Taking the first step of hiring your first Content VA is a big one that can be filled with a lot of scaries, frustration and ‘what the heck am I even doing’ feelings.
But at the same time, a Content VA is usually one of the first hires a business owner will make and one that when done right can pay off big in terms of freeing up your time and allowing you to scale.
So in this blog post, I’m going to walk you through my very thorough, practically fail-proof hiring process for finding and hiring your first Content VA.
Thinking about hiring your first Content VA? Or maybe you’ve tried in the past and it did not turn out the way you wanted? Finding the right Content VA for your business can be really tricky.
For starters, it’s often a big challenge to even articulate what you’re even looking for – what they’ll be doing, what skills they should have and how you’ll be using their time. Plus, you might not even have your own systems figured out which makes bringing someone in is even tougher in terms of training and onboarding. And what I hear the most? It’s almost impossible to know if the person you want to hire actually has the skills to do what you need them to.
At the same time, a Content VA is usually one of the very first hires that a business owner makes. There are a lot of time-consuming tasks that come with content—like social media, scheduling, creating images, formatting, sending newsletters, etc. So bringing someone on to help with these things can free up your time for more of the strategy and original content creation. Or allow you to focus on things that are going to grow your business faster—like collaborations, sales, service delivery and product creation.
So I’m going to walk you through my very thorough, practically fail-proof hiring process for finding and hiring your first Content VA.
Plus you can grab my Content VA hiring spreadsheet for free to help you implement this action plan and get my personal templates for the job posting, evaluating candidates and a checklist to find your Unicorn Content VA.
Before we can get to hiring, we have to talk finding the right person. And this is where the majority of the work actually happens. In fact, the people I see who have the worst luck with hiring usually gloss over these steps.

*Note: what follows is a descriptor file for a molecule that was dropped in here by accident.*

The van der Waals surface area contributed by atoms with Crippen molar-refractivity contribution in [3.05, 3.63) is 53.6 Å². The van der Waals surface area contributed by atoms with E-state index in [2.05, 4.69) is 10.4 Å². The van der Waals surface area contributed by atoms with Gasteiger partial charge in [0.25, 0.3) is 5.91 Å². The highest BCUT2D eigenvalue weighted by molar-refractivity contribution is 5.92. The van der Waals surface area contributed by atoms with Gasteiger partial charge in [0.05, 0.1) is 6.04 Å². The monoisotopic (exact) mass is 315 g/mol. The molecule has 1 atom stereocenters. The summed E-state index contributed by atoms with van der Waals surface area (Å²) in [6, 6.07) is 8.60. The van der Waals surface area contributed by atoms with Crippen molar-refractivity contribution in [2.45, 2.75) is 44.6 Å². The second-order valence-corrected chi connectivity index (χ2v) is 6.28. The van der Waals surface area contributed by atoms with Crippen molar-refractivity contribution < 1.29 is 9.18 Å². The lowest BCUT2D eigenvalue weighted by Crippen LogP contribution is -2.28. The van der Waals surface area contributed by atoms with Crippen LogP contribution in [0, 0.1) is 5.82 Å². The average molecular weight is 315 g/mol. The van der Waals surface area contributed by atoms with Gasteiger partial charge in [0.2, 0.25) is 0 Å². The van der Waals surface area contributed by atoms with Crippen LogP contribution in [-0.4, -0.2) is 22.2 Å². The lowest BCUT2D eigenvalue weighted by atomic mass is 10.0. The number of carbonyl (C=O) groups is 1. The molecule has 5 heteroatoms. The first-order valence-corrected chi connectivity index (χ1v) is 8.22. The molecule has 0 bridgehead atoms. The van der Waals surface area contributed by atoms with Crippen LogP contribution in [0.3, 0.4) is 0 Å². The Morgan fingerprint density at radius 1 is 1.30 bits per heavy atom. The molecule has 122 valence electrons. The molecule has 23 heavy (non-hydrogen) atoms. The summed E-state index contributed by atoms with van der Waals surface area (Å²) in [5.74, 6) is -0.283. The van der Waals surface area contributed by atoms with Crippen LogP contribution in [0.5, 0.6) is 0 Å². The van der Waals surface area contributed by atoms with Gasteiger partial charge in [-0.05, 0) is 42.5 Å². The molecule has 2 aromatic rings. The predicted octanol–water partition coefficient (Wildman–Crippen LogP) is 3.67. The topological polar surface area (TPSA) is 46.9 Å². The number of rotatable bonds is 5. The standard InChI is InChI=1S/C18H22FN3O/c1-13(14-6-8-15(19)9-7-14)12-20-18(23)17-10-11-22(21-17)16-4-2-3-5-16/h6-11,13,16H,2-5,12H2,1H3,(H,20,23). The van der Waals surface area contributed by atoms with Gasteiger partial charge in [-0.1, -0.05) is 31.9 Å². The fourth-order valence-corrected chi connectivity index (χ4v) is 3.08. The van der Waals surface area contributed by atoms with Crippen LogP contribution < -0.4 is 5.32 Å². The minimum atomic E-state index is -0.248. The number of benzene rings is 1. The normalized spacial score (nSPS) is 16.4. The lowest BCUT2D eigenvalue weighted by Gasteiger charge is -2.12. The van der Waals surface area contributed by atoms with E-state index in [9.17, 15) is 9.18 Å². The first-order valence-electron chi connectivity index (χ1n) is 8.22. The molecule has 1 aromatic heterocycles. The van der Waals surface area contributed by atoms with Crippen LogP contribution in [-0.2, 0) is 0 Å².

Step 1: Get Clear On What You’re Looking For
Before you can find someone, you have to know who that someone is—especially when it comes to dating, hairdressers and hiring a content VA.
Which means answering some important qualifying questions such as:
- How experienced do you want your Content VA to be? Do you want someone with a lot of experience and requires very little training (such as our content dream team for hire over in the agency)? Or are you open to training and mentoring someone?
- What types of tasks is this person going to be doing for you? Check out this post for 50 things that you can start outsourcing in your business for inspiration.
- Does location matter? Do you want someone in the same timezone as you? Or a different one? Do you prefer they’re in the same place for some in-person coworking?
- How much are you able to pay per hour or per month? How does this compare to the average rate based on the level of experience you’re looking for?
- What qualities are you looking for in your Content VA? For example, is attention to detail important? Writing skills? Ability to meet deadlines?
If you’re not sure what you want your Content VA to take off your plate, start by making a list of all the things you do content and marketing-wise or things you’d do if you had more time. Then give these a time estimate for how long you spend doing them and a couple of scores 1-10 based on how happy you’d be to never do them again and how easy it’d be to train someone to take them over. Those with the higher scores are great candidates for outsourcing first to your Content VA.
Remember you can download my free Content VA Spreadsheet for a template to come up with these tasks.
Step 2: Creating Your Job Posting
Once you have a general idea of what you want your Content VA to do and how long these things will take, the next step is to create your job posting.
In the Content VA Spreadsheet, I have a template and a sample for you, but you could just create this in a Google Doc too.
Here are the sections I include:
- Job Title: Content VA
- Job Description: What you’re looking for and the general area of responsibilities (content marketing) and details about the position (remote, contractor, number of hours per week, hourly rate/range)
- Responsibilities: A list of the types of things they’ll be working on
- Requirements: What experience they need and other must-haves
- Qualities: A list of qualities you want the person to have (i.e. attention to detail, positive attitude)
- Bonus Points: Any extras from your wish list that aren’t deal-breakers but nice perks for you (i.e. experience with certain tools)